Guffey-Snyder Act of 1935
GUFFEY-SNYDER ACT OF 1935
Under Title I of the National Industrial Recovery Act, the bituminous coal industry in late 1933 drafted a code governing business and labor practices in an effort to stabilize an industry long plagued by cutthroat competition and labor conflict. The code brought higher profits and wages, an increase in union membership, and a reduction in strikes. But the industry's peace and prosperity were fleeting, for within months the code began to collapse in the face of widespread violations. Thereupon, the United Mine Workers (UMW), with the support of many operators in the northern coalfields, fashioned a bill to bring stricter controls to the industry than the National Recovery Administration (NRA) had provided.
Introduced in Congress in January 1935 by Senator Joseph F. Guffey and Representative J. Buell Snyder, both Democrats from Pennsylvania, the bill initially made little headway. Large consumers of coal contended it would unreasonably increase prices; southern and western operators said it would discriminate against low-wage and nonunion mines; and political conservatives, fearing it would set a precedent for regulatory measures affecting other industries, questioned its constitutionality.
After the U.S. Supreme Court declared Title I of the National Industrial Recovery Act unconstitutional in May 1935, proponents of coal stabilization urged Congress to pass the Guffey-Snyder bill or see the industry degenerate into chaos, a warning given added weight when John L. Lewis, head of the UMW, threatened a strike if Congress did not act. Nevertheless, the bill remained stalled until President Franklin D. Roosevelt asked legislators to leave constitutional questions to the courts, prompting the House of Representatives to approve it on August 20 by a vote of 194 to 168 and the Senate on August 23, 45 to 37.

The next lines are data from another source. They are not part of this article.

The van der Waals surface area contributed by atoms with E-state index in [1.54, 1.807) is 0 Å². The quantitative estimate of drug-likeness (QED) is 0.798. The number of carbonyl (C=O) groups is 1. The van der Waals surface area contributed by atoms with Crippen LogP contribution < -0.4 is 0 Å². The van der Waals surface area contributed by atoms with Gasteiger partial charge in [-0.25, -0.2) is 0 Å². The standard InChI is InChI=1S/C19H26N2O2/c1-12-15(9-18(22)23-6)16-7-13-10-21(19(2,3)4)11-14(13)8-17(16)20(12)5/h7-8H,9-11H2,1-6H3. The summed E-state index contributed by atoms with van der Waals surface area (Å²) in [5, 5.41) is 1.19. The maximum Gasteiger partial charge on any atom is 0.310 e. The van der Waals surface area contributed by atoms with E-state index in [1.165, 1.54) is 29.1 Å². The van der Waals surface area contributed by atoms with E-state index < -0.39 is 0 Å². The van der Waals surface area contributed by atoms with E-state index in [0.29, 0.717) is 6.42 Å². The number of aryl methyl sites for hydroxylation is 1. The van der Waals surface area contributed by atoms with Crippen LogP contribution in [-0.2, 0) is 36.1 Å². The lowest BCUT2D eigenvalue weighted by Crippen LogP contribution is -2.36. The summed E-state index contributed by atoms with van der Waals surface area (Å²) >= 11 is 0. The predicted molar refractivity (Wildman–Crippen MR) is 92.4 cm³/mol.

The Guffey-Snyder Act established a National Bituminous Coal Commission to determine prices and approve and enforce trade practices and marketing agreements. It also guaranteed workers the right to collective bargaining and uniform wages and hours. To enforce compliance, it prescribed a penalty tax on the selling price of coal, most of which would be rebated to those who adhered to the law.
Sometimes called "a little NRA," the Guffey-Snyder Act was designed to favor those who had benefited from the coal code. From the outset, however, it was ineffective. Operators feuded over prices, and restraining orders crippled the commission's authority. Finally, on May 18, 1936, the U.S. Supreme Court declared the act unconstitutional in Carter v. Carter Coal Company. In the majority's opinion, the labor provisions were a federal intrusion on states rights and therefore made the price provisions invalid since the two were inextricably intertwined.
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Johnson, James P. The Politics of Soft Coal: The Bituminous Industry from World War I through the New Deal. 1979.
Schlesinger, Arthur M., Jr. The Age of Roosevelt, Vol. 3: The Politics of Upheaval. 1960.
John Kennedy Ohl